Your description of Republicans is spot on. However, other than their maniacal obsession with divisive identity politics, Democrats are hardly much better given the that they ALSO kowtow to the Wall Street and the wealthy. Neither major party represents working people–it just too bad that working people allow themselves to be forever divided by two corrupt political parties who view them with little but contempt.
“It’s not true that in rural districts you have to be conservative, or in the middle of the road,” Richard Trumka, president of the AFL-CIO, told news reporters Wednesday at a Washington breakfast hosted by The Christian Science Monitor. He said that in Pennsylvania’s suburban/rural 18th District, “Conor Lamb spoke of our issues. He spoke of collective bargaining, he spoke of joining a union, he spoke of protecting Social Security and Medicare and Medicaid. And he got elected in a district that was computer-designed so that no Democrat could ever win. A computer said no Democrat could ever win this district, and he did.” [my emphasis]
“To hold President Trump accountable, the Center for American Progress Action Fund’s American Worker Project is tracking every action the president takes to weaken job protections for Americans.
Our list includes legislation and orders signed by the president; procedural changes and regulations enacted or proposed by his administration; and official statements of policy, such as the president’s proposed budget. The list does not include political nominations and appointments of individuals with records of enacting anti-worker policies, since these actions happened outside their role in the administration.”
There are 36 so far.
On divided opinion, along with the division are positions not strongly held. So people may like UBI but not think it worthwhile, or dislike it thinking it wouldn’t really work but not believing it would make much difference.
“Neither major party represents working people–it just too bad that working people allow themselves to be forever divided by two corrupt political parties who view them with little but contempt.”
That’s the kind of bullshit that allowed Trump to sneak into office. The Democrats may not be your idea of pro-worker or anti-Wall Street, but the difference in voting on bread-and-butter issues between Republicans and Democrats is dramatic. On just one issue, with a Democratic President and a Democratic Congress, there is no doubt we already would have seen a minimum wage to at least $10 per hour. That’s not sufficient, but it’s almost 40% better than what the Republicans are happy with. Tell a family with two minimum wage workers that an extra $11,000 in their pockets is worthless!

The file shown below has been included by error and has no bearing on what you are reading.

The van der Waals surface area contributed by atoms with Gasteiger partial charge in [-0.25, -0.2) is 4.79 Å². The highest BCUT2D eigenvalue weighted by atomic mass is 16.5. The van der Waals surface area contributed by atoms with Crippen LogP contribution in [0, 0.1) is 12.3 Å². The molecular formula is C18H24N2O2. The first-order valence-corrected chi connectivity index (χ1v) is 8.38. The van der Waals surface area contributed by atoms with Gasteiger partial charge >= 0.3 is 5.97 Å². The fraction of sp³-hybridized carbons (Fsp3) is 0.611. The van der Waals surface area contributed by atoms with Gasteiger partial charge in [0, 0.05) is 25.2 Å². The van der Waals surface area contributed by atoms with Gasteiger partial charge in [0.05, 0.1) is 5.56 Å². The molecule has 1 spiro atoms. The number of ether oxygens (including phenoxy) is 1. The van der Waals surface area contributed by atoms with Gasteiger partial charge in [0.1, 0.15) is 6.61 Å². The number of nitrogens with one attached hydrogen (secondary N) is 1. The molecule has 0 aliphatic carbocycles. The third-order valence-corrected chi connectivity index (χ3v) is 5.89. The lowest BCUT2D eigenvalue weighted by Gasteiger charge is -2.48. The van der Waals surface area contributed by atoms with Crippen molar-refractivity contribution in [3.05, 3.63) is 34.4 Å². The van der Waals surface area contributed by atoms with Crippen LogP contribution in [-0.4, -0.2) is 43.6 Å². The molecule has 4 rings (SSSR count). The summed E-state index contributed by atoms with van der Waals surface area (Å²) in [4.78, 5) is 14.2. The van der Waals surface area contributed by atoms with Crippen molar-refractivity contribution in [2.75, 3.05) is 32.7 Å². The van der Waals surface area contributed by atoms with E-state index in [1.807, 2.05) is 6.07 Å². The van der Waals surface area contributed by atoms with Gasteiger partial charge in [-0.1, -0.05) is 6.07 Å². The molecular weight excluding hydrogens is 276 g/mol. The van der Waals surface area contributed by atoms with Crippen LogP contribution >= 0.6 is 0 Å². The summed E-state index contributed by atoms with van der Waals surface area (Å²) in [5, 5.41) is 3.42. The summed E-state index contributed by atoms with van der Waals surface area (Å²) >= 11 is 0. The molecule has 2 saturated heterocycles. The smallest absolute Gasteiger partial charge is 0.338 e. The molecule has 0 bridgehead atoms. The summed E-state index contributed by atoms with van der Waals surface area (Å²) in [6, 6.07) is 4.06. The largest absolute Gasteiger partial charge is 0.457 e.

We also would not have seen a Janus decision, because Gorsuch would not be on the Court.
We probably would have already had a public option added to ACA — at least for people aged 50-64 without employer-provided insurance having the right to buy into Medicare. Consideration of a broader public option for everyone in the exchanges would be on the table, too, with very strong public support (and, therefore, likely passage).
That’s just three issues. This pox-on-both-your houses is truly toxic. It’s uninformed. Yes, it’s deplorable.
This line of thinking is well known as “What the matter with Kansas” line. It is true that “That’s … allowed Trump to sneak into office.”
But you ignored the fact that Democratic Party entered a profound crisis (aka “demexit” similar to Brexit) from which they still are unable to escape. Clinton ideas they workers do not have alternative and will vote for crumps Dems are willing to give them stop working.
In other words Dems lost their legitimacy, identify politics did not work this time as well as in the past. I would say that the whole neoliberal elite lost its legitimacy. That’s why Russiagate was launched, and Neo-McCarthyism hysteria was launched by Podesta and friends to cement those cracks that divide the USA.
The Dem Party became a grab bag of identity groups. But this election the dominant was anti-globalization discourse, and Dems suffered a humiliating defeat. With Republican Party grabbing the the tool they created. The collies of small town America led to collapse of Dems.
That people votes against their economic interest (“What the matter with Kansas” situation). But the level of alienation of working and lower middle class is really extreme. The opioid epidemic is just one sign of this. So Trump election was just a middle finger to the neoliberal elite.